From: Derek Gatherer (email@example.com)
Date: Wed 15 Feb 2006 - 09:06:46 GMT
Okay, wearing my geneticist hat here.....
It's immensely complicated and no single paper gives the whole
story. Generally, Jewish Y-chromosomes (meaning the Ys of men living
in any part of the world who self-identify as Jewish) are more
similar as a population to Palestinian Ys than they are to European
Ys. The admixture of European Ys in the Ashkenazi Jewish population
is between 10% and 30% depending on whose data you look at. This is
rather lower than a lot of cultural anthropologists would have
suggested in the pre-genetic era. So basically the Ashkenazi Jews
are more typically Middle Eastern than previously thought. Sephardic
Jews and Ashkenazi Jews are also more similar than previously
thought, suggesting that there was more pan-Jewish communication and
gene exchange around Europe and the Mediterranean basin than the
historical record might suggest.
One of the major complications is that there is evidence for founder
effect among Askenazi Jews, with the Cohenic haplotype being perhaps
only in the order of 1000 years old - so unlike their Arab cousins,
many (but nevertheless a minority) of Jews have a fairly recent
For a common ancestor of all the Ys within both Jewish and
Palestinian populations (which would be the "Y-chromosomal Abraham"
by analogy with the "Y-chromosomal Adam"), the date is probably
something like 8000-11000 BC (so the story in Genesis about Abraham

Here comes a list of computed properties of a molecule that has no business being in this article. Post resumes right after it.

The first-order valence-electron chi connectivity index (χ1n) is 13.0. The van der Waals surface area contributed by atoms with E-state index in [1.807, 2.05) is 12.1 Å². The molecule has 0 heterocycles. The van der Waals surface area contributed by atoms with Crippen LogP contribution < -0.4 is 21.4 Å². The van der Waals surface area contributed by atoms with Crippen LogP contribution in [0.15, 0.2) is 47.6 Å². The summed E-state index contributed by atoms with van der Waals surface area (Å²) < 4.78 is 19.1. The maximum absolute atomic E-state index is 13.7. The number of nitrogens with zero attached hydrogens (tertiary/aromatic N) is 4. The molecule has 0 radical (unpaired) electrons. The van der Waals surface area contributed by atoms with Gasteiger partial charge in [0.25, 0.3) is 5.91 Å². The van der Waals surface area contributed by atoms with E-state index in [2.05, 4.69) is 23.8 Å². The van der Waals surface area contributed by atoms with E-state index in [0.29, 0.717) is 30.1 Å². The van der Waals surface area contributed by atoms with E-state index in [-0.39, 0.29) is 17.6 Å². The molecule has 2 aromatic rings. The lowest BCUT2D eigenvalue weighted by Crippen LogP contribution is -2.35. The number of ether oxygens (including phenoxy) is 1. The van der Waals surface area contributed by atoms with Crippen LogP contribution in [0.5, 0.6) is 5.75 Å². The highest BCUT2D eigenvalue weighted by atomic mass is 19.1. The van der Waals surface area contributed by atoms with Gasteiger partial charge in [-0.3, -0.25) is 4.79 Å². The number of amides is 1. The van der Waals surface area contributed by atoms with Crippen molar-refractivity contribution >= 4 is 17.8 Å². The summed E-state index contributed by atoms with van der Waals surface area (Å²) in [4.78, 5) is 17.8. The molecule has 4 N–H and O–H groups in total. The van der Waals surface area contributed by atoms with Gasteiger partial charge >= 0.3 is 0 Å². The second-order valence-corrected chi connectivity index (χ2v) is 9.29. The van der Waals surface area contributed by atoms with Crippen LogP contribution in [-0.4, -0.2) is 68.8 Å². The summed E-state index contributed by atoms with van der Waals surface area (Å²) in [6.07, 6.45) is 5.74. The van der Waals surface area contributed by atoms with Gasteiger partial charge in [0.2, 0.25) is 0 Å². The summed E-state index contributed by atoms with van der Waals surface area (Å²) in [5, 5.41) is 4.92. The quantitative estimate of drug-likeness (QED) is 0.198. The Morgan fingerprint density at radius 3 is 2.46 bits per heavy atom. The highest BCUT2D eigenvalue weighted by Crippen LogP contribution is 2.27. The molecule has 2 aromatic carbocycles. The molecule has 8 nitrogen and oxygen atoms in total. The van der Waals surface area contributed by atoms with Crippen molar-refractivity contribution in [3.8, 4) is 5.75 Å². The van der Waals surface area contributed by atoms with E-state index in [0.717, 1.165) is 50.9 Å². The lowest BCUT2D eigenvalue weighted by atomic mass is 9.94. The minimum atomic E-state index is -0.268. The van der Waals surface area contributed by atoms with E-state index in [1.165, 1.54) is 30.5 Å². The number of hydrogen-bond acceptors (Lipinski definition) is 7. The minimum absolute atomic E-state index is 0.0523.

cannot be true if one goes with the historians who guess that Abraham
was ~2000 BC. If a historical figure, Abraham could have been the
common ancestor of many current Jews and Palestinians but
nevertheless only a minority in both populations as he is too recent)
> but I think the Romans didn't empty out palestine when they kicked
out the Jews. They expelled the ruling class of Jews, not all of them.
That's a historical matter. Any evidence or just the way you'd like
it to have been? A "ruling class only" hypothesis is difficult to
justify genetically as the current Y diversity would then (probably,
but not certainly) be smaller.
>Those who remained were still Jews, who later turned to Islam, But
they still are Jews. Maybe the Ten Lost Tribes...
again historical evidence needed. The genetic picture is compatible
with either a total expulsion or a partial one, since what seems to
have happened is that a large cohort of Middle Eastern Ys entered
Europe at about 2000 years ago, and that cohort is still genetically
visible and associated with a religion. More than that is difficult to say.
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